Fighting the scourge: Violence at school plagues teachers and learners

Violence and crime are antisocial maladies beleaguering a significant number of schools in South Africa. These ailments have debilitating effects on learning and teaching, posing a major management problem for school principals and their management teams. TSHILIDZI NETSHITANGANI reports on a pilot study that investigated the internal dynamics of schools where these incidents occur.

Principals have had to implement a wide range of measures developed by government, non-governmental organisations and school governing bodies (SGBs) to exterminate school-based violence.

The phenomenon of school-based violence is international in both its scope and scale. South Africa has had its share of this scourge.


Whereas serious acts of violence occurring in schools were not a regular feature of the former racially divided schooling system in South Africa, there seems to have been an unprecedented increase in these acts in the post-1994 democratic dispensation.


Of more significance is that violence and crime directly affect the school principals’ and teachers’ managerial and instructional duties, consequently exacerbating the problem of achieving quality education.


The HSRC undertook a pilot study in Gauteng to understand this disturbing development.

School-based violence defined

School-based violence can generally be described as threats, weapon possession, or physical conduct or intimidation perpetrated against learners and staff while at school or travelling to and from school. Learners are exposed to various kinds of crime and violence at schools, including physical and sexual assault, robbery, intimidation, bullying, shooting, stabbing, gangsterism and drug trafficking.


Normalisation theory underpinned the research undertaken for this study, which advocates that children who are exposed to more risk than protective factors are more likely to use violence. The Centre for Justice and Crime Prevention (CJCP) reports talk about 'the normalisation of violence' in South Africa. Because young people’s sense of identity is shaped by what they see around them, and because crime is so rife, many schoolchildren see crime and violence as normal.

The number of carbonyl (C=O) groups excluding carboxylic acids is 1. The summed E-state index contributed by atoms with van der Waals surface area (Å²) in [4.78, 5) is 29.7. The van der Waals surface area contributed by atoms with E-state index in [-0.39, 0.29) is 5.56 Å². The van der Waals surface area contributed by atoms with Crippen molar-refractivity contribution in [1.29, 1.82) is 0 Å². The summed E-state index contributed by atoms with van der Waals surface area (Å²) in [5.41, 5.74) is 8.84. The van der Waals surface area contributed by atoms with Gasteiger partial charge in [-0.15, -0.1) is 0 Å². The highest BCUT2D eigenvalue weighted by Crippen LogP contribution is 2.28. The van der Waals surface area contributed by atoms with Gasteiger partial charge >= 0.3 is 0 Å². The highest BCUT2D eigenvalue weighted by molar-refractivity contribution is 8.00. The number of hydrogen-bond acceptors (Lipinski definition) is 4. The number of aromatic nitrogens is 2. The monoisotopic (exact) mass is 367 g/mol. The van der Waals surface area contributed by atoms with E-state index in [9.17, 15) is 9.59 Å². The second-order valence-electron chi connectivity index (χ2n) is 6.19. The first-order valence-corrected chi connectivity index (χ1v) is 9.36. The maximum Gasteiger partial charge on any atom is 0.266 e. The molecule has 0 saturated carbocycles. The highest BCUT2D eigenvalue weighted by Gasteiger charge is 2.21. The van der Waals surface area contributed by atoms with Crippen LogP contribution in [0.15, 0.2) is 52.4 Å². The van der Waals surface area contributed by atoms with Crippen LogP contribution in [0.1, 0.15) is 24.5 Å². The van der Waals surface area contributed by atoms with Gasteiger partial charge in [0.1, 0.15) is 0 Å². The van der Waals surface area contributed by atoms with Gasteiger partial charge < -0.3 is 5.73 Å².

Methods of investigation

As part of a larger investigation into the phenomenon of school-based violence, this pilot study focused primarily on the internal dynamics in schools.

We visited four secondary schools in Gauteng that have experienced relatively large measures of any form of violence. We interviewed principals, deputy principals and their school management teams (SMTs), teachers and school governing bodies (SGBs). Principals were interviewed individually, while focus group interviews were used to interview SMTs, teachers and the parent component of SGBs.

How violence affects teaching

Violence in schools affects teaching because it wastes time in school. Most learners get excited and become uncontrollable; they enjoy it when less serious cases, like fighting over a partner, occur.

When an act of violence occurs, it generally results in disruption of the normal teaching and learning activities, as some learners run towards or away from the scene, while others are fearful and uncertain of what will happen next, wanting to go home as soon as possible.

Learners involved in violent acts are disruptive, imbued with a spirit of wanting to demonstrate their 'heroic' status and be emulated by other learners.

Other learners might feel uncomfortable and 'shy away' from the perpetrators, as they become afraid of them. The learners receiving counselling take time to catch up with the rest of the class.

Violent learners in class

The study also revealed that learners who were perpetrators of violent acts generally show poor performance. Sometimes, violent behaviour could be a demonstration or rationalisation of their underperformance or feeling of 'exclusion' from the 'mainstream'-performing categories of learners.

Such learners create disturbances in class to attract attention. Some of the children, particularly the student leadership (the Learner Representative Council or LRC), assist in controlling violent learners in class.